The United Progressive Alliance government has termed “pro-rich” and “anti-development” the BJP’s prime ministerial candidate, Narendra Modi’s promise to consider abolishing income tax if he was voted to power.
A similar proposal was examined and rejected by Prime Minister Manmmohan Singh when he served as Finance Minister in the P.V. Narasimha Rao government in the early 1990s, Minister for Rural Development Jairam Ramesh told The Hindu. “Economist Raja Chelliah had also been asked to look into it.”
“Mr. Modi is good at abolishing, cutting down and killing... The proposal only means that he wants no development, and he wants only the richest to survive,” Minister of State for Revenue J.D. Seelam said. “He wants to cut taxes for the rich businessmen and doesn’t want to improve the quality of life of the poor.”
“So far, Mr. Modi has betrayed ignorance of geography and history. With this idea, he will have added economics to that list,” Mr. Ramesh said. “Before Mr. Singh, this was tried out in the late 1950s by the then Finance Minister, T.T. Krishnamachari, on Hungarian economist Lord Nicholas Kaldor’s advice, but was given up... In the 1980s, it was championed by Vasant Sathe and nixed by L.K. Jha.”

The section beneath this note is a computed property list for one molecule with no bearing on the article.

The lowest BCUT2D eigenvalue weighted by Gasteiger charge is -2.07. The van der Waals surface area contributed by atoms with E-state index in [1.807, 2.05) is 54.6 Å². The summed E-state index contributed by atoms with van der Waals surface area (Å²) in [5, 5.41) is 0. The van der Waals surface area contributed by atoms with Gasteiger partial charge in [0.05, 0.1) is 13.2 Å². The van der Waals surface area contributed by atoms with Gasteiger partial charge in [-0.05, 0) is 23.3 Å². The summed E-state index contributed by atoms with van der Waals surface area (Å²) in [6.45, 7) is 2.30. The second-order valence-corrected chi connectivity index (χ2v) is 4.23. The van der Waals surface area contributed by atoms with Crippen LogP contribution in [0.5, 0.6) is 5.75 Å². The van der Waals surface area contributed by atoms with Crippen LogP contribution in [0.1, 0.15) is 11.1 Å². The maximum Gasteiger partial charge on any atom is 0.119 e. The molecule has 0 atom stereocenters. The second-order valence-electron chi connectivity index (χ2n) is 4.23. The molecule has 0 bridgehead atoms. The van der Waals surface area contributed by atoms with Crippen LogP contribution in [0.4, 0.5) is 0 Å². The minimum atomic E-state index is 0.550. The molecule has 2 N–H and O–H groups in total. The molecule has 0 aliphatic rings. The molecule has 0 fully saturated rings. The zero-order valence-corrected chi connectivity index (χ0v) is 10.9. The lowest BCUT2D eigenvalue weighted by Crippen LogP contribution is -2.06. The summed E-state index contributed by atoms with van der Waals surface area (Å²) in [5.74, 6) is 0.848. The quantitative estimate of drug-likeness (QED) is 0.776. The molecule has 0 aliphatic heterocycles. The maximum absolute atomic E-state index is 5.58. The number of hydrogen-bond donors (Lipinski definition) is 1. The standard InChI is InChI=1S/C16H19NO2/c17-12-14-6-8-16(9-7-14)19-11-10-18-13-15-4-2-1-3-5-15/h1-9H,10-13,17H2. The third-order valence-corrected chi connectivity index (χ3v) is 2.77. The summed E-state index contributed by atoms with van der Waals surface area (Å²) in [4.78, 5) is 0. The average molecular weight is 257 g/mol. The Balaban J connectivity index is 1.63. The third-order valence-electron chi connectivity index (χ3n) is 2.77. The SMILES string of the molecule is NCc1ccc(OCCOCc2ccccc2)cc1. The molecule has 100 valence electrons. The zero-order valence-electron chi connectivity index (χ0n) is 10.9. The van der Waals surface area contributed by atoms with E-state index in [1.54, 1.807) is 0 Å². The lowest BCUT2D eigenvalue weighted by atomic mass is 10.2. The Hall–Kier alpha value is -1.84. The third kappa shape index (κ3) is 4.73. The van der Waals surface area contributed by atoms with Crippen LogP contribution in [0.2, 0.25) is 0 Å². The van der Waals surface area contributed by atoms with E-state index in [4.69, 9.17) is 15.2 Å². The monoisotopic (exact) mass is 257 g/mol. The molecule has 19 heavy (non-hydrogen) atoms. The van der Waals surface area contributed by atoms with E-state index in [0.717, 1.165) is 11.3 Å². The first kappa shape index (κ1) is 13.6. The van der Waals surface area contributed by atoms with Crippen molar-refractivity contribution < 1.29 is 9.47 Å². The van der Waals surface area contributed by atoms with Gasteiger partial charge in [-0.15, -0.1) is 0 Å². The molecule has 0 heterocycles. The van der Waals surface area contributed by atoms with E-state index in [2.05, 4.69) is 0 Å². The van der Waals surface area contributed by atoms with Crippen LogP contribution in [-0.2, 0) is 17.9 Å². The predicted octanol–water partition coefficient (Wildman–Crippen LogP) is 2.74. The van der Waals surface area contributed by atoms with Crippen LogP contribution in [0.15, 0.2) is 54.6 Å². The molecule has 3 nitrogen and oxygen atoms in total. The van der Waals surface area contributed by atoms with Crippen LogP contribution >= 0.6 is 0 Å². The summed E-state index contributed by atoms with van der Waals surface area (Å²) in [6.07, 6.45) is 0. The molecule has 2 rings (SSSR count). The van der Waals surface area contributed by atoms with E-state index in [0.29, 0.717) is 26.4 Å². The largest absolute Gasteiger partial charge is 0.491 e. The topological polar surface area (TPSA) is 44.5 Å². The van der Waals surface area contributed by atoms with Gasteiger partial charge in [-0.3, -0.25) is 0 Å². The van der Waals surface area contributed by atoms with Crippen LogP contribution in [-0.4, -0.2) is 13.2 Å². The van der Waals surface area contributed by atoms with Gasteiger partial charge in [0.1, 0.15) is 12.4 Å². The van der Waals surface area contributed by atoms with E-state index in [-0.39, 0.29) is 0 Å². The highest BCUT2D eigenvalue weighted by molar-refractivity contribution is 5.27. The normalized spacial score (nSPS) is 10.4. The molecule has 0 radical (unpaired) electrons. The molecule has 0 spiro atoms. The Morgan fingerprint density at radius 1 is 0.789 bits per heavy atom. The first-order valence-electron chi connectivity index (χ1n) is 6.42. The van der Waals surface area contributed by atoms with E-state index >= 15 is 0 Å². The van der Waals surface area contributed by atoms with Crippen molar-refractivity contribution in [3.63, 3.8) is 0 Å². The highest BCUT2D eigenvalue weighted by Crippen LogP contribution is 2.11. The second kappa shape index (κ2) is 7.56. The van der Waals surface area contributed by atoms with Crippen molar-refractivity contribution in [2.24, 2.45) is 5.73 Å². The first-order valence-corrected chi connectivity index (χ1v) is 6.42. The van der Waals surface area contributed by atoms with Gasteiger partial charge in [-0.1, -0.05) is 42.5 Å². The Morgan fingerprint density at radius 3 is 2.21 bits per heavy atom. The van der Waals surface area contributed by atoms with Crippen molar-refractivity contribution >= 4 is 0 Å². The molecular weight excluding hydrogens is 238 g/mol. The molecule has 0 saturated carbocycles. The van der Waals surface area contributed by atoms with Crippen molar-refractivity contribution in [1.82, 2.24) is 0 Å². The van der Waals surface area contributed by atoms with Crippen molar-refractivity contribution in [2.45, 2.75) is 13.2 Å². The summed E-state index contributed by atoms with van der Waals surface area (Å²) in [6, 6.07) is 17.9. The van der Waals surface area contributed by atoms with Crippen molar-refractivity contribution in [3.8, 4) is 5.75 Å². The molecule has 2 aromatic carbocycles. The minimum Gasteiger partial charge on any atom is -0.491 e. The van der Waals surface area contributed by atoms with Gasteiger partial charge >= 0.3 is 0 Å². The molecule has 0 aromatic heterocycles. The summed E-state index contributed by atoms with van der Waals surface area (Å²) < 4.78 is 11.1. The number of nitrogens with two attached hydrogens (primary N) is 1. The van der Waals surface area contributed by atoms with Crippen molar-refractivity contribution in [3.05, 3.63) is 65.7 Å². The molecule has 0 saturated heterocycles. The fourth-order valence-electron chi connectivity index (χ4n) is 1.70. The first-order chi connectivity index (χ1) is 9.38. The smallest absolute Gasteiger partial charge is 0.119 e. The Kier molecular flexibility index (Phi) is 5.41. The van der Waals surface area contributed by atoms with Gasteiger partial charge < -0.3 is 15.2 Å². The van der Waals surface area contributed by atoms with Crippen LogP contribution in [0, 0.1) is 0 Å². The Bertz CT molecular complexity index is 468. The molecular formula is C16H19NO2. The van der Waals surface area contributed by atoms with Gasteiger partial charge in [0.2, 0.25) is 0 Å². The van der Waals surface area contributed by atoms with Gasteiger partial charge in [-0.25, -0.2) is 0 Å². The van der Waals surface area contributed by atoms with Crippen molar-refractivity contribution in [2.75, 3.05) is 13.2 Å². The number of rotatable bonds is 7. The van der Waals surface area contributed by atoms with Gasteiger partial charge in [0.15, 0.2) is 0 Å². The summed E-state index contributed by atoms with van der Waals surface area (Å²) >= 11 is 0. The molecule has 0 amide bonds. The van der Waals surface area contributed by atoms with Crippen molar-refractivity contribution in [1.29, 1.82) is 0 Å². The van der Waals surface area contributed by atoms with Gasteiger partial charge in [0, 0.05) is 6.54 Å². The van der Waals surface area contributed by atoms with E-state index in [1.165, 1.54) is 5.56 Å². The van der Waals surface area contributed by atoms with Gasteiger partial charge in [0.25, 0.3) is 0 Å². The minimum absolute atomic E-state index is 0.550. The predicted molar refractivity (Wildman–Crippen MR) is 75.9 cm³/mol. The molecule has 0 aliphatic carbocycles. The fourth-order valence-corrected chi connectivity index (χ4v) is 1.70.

“There is not a single significant country in the world, outside of tax havens and the UAE, that does not tax income,” Ernst & Young National Tax Leader Sudhir Kapadia told The Hindu. “If income tax is abolished, the biggest beneficiaries will no doubt be those who earn more or the rich, and this will be regressive. More importantly, will you be able to even afford the elimination of a source of revenue?”
Mr. Kapadia said that if the new government could adopt the tax proposals in the first draft of the Direct Tax Code, it would be a tremendous achievement as it would address the middle-class constituency that parties were trying to please.